Qatar has successfully countered the Saudi moves of isolating it, as it has deepened its strategic relationship with the US as well as reinvigorated its ties with the EU. Doha has also challenged the Saudi influence within the Gulf Cooperation Council (GCC) by forging close ties with Oman and Kuwait – the two member countries that refused to toe the Saudi line on the blockade.

In just 12 months, the country has not only successfully weathered the storm but also turned its biggest existential challenge into a great stream of opportunities, renewing hope and confidence among its citizenry. The blockade spurred an aggressive drive for self-sufficiency. The country has built farms and transformed its deserts into fertile land. From producing less than one percent of its food locally, Qatar is now able to satisfy nearly half of its dairy, fish and meat requirements from the local production. The government has launched an ambitious target to achieve 90 percent of its basic food production capacity locally by the next year. Given their progress so far, the target seems achievable.

To address the closure of air and sea routes imposed by the blockade, Qatar has opened new air routes and shipping lines and retooled its own port to cater to cargo demands. Since the siege, the country has received one million containers through the Hamad Sea Port; it will reach its full capacity of 7.5 million containers within a year.

The successful management of the 2022 football World Cup remains one of the biggest challenges for the country. Despite a serious embargo, Qatar has managed to continue the implementation of all the World Cup projects and many of them are expected to be completed ahead of schedule. After the blockade, Fifa, the international governing body of football, was asked to explore a different venue, but it has shown confidence at the ability of the country to pull through this turbulent phase as the infrastructure work continues at full pace.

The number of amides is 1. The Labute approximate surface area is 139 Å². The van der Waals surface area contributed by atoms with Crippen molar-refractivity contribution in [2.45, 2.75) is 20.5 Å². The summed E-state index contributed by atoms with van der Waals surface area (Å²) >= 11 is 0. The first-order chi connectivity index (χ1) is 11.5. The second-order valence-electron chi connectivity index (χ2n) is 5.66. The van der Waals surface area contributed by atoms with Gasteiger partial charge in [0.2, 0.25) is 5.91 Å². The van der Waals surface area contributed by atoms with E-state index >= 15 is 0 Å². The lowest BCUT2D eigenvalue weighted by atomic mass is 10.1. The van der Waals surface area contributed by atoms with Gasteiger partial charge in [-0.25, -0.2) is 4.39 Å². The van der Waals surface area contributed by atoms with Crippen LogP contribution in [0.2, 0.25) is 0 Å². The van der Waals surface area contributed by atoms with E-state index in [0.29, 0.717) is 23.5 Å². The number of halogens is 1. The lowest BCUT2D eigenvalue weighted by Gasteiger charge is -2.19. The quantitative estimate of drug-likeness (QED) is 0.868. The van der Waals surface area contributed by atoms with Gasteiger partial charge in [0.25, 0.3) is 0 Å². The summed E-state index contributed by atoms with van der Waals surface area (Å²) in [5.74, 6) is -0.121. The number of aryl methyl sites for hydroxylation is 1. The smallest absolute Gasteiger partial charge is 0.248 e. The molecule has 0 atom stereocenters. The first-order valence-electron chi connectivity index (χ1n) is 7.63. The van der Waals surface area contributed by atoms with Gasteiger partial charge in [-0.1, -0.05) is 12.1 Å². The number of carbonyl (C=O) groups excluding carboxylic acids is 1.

The international confidence in Qatar managing the Middle East’s first World Football Cup can be gauged from the fact that the World Trade Organisation has placed the peninsular country among the top 20 countries in the service sector of the global competitiveness index. The currency continues to be strong despite various attempts to manipulate and weaken it in international markets. Fitch Ratings, one of the three big global credit rating agencies that had cut Doha’s ratings after the embargo, raised it last month saying the country has weathered the crisis successfully.

Hussain Ahmed, a Doha-based senior Indian journalist who has worked in Qatar for nearly two decades, described the situation on the first anniversary of the siege as, “a mix of defiance and supreme confidence among Qataris and residents... a stark contrast to the early days of the embargo when there was panic.” He believes the blockade has been a huge boon as the local population has managed to grow out of their foreign dependence for everything, from food to their other daily needs, and started to grow. “This will add to our resilience and will further dampen the intended results of the illegal siege.”

Twitter: @murtaza_shibli